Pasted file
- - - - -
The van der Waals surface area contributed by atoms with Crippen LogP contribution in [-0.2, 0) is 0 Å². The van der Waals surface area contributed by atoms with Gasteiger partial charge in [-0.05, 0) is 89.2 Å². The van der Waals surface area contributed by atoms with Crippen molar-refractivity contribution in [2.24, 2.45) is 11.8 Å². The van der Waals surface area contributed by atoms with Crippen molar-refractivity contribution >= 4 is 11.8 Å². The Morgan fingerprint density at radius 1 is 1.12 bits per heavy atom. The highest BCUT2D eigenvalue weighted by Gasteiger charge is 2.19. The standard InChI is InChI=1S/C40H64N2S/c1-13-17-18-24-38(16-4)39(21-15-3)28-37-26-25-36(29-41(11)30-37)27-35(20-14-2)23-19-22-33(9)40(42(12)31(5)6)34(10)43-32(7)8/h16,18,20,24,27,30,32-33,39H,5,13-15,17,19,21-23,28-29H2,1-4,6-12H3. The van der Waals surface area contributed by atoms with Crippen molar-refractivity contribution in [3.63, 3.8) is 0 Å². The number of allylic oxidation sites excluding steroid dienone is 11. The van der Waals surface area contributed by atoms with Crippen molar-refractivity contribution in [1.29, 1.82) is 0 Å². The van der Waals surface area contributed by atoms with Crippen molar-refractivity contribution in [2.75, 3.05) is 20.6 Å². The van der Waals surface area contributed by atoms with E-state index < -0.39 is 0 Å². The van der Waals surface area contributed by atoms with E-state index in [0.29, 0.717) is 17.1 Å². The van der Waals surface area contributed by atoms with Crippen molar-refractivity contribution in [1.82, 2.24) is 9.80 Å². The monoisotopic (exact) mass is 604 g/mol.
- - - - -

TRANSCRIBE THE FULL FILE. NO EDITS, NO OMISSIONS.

The van der Waals surface area contributed by atoms with Crippen LogP contribution in [-0.2, 0) is 0 Å². The van der Waals surface area contributed by atoms with Gasteiger partial charge in [-0.05, 0) is 89.2 Å². The van der Waals surface area contributed by atoms with Crippen molar-refractivity contribution in [2.24, 2.45) is 11.8 Å². The van der Waals surface area contributed by atoms with Crippen molar-refractivity contribution >= 4 is 11.8 Å². The Morgan fingerprint density at radius 1 is 1.12 bits per heavy atom. The highest BCUT2D eigenvalue weighted by Gasteiger charge is 2.19. The standard InChI is InChI=1S/C40H64N2S/c1-13-17-18-24-38(16-4)39(21-15-3)28-37-26-25-36(29-41(11)30-37)27-35(20-14-2)23-19-22-33(9)40(42(12)31(5)6)34(10)43-32(7)8/h16,18,20,24,27,30,32-33,39H,5,13-15,17,19,21-23,28-29H2,1-4,6-12H3. The van der Waals surface area contributed by atoms with Crippen molar-refractivity contribution in [3.63, 3.8) is 0 Å². The number of allylic oxidation sites excluding steroid dienone is 11. The van der Waals surface area contributed by atoms with Crippen molar-refractivity contribution in [1.29, 1.82) is 0 Å². The van der Waals surface area contributed by atoms with Crippen molar-refractivity contribution in [2.75, 3.05) is 20.6 Å². The van der Waals surface area contributed by atoms with E-state index < -0.39 is 0 Å². The van der Waals surface area contributed by atoms with E-state index in [0.29, 0.717) is 17.1 Å². The van der Waals surface area contributed by atoms with Crippen molar-refractivity contribution in [1.82, 2.24) is 9.80 Å². The monoisotopic (exact) mass is 604 g/mol.